This being the case we should note the group of people in the audience. These are described for us as “Jews, devout men, out of every nation under heaven.” Acts 2:5. They are further identified by the nations that they have come out of: “Parthians, and Medes, and Elamites, and the dwellers in Mesopotamia, and in Judaea, and Cappadocia, in Pontus, and Asia, Phrygia, and Pamphylia, in Egypt, and in the parts of Libya about Cyrene, and strangers of Rome, Jews and proselytes, Cretes and Arabians,” Acts 2:9-11 Israelites or devout men of God out of sixteen different nations. Sounds to me like more of Joel is being fulfilled on the Day of Pentecost.
All this took place in Jerusalem. So the apostles are now being witnesses of Jesus in Jerusalem. In Acts chapter 3 we find Peter and John healing a lame man who sat at the gate of the temple (in Jerusalem). In healing him they also testified of Jesus
“And when Peter saw it, he answered unto the people, Ye men of Israel, why marvel ye at this? or why look ye so earnestly on us, as though by our own power or holiness we had made this man to walk? The God of Abraham, and of Isaac, and of Jacob, the God of our fathers, hath glorified his Son Jesus; whom ye delivered up, and denied him in the presence of Pilate, when he was determined to let him go. But ye denied the Holy One and the Just, and desired a murderer to be granted unto you; And killed the Prince of life, whom God hath raised from the dead; whereof we are witnesses. And his name through faith in his name hath made this man strong, whom ye see and know: yea, the faith which is by him hath given him this perfect soundness in the presence of you all.” Acts 3;12-16
Peter is very bold in testifying openly of the crucifixion and resurrection of Jesus.
Peter continues this boldness in chapter 4 when he is called along with John to account for this healing and the teaching in the name of Jesus. He again addresses Israel directly (remember Acts is a book about the restoration of Israel). He also again recounts the crucifixion and resurrection and how the leaders in Israel played a pivotal role in those evnets.
“And when they had set them in the midst, they asked, By what power, or by what name, have ye done this? Then Peter, filled with the Holy Ghost, said unto them, Ye rulers of the people, and elders of Israel, If we this day be examined of the good deed done to the impotent man, by what means he is made whole; Be it known unto you all, and to all the people of Israel, that by the name of Jesus Christ of Nazareth, whom ye crucified, whom God raised from the dead, even by him doth this man stand here before you whole. This is the stone which was set at nought of you builders, which is become the head of the corner. Neither is there salvation in any other: for there is none other name under heaven given among men, whereby we must be saved.“ Acts 4:7-12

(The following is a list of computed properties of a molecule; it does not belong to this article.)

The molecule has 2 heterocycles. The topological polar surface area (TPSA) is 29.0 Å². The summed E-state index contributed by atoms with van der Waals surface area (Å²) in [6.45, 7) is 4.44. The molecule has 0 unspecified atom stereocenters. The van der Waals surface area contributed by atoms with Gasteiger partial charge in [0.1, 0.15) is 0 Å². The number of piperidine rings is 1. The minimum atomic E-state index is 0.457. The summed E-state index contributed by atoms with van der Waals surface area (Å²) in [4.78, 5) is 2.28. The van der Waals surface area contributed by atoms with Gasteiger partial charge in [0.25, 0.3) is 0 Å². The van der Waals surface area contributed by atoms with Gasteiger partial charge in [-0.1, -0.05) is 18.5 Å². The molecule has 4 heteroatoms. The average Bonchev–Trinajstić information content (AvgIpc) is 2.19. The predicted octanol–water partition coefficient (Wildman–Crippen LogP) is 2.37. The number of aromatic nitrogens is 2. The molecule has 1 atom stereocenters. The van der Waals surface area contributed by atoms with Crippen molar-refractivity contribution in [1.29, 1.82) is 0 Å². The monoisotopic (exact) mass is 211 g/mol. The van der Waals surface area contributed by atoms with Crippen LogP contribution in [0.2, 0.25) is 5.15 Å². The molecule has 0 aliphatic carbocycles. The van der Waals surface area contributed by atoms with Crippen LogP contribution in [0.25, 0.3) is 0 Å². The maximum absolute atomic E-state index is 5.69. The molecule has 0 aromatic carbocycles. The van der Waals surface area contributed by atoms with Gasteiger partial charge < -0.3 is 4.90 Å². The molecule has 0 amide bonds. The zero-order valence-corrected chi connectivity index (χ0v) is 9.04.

The disciples continued to testify of Jesus in Jerusalem all the way through chapter 7 and the stoning of Stephen. And then at the beginning of chapter 8 Saul of Tarsus gave them a reason to take the testimony of Jesus out of Jerusalem. The reason, was persecution.
“And Saul was consenting unto his death. And at that time there was a great persecution against the church which was at Jerusalem; and they were all scattered abroad throughout the regions of Judaea and Samaria, except the apostles.” Acts 8:1
Sauls persecution was an attempt by the enemies of God to destroy this infant church, but it served to fulfill the exact plan that Jesus gave his disciples in Acts 1:8. They had been content to testify of Jesus in Jerusalem, now because of the dispersion of this persecution they would begin to testify of Jesus in Judea and Samaria.
“Therefore they that were scattered abroad went every where preaching the word. Then Philip went down to the city of Samaria, and preached Christ unto them. And the people with one accord gave heed unto those things which Philip spake, hearing and seeing the miracles which he did.” Acts 8:4-6
“Then Philip went down to the city of Samaria, and preached Christ unto them.” Acts 8:5
“Now when the apostles which were at Jerusalem heard that Samaria had received the word of God, they sent unto them Peter and John:” Acts 8:14
“And they, when they had testified and preached the word of the Lord, returned to Jerusalem, and preached the gospel in many villages of the Samaritans.” Acts 8:25
“But Philip was found at Azotus: and passing through he preached in all the cities, till he came to Caesarea.” Acts 8:40
If you check a decent bible map at the back of your bible, you will find that Azotus and Caesarea are Samaritan cities. Here we have a clear declaration that they preached Christ in Judea and Samaria. This is a clear fulfillment of Acts 1:8. At this point we have 3 out of 4 in the fulfillment of that promise, Jerusalem, Judea, and Samaria. We only have the uttermost part of the earth left. There are many more examples of preaching and testifying of Jesus in Jerusalem, Judea and Samaria. But let’s look forward a bit.
“Now they which were scattered abroad upon the persecution that arose about Stephen travelled as far as Phenice, and Cyprus, and Antioch, preaching the word to none but unto the Jews only. And some of them were men of Cyprus and Cyrene, which, when they were come to Antioch, spake unto the Grecians, preaching the Lord Jesus. And the hand of the Lord was with them: and a great number believed, and turned unto the Lord.“ Acts 11:19-21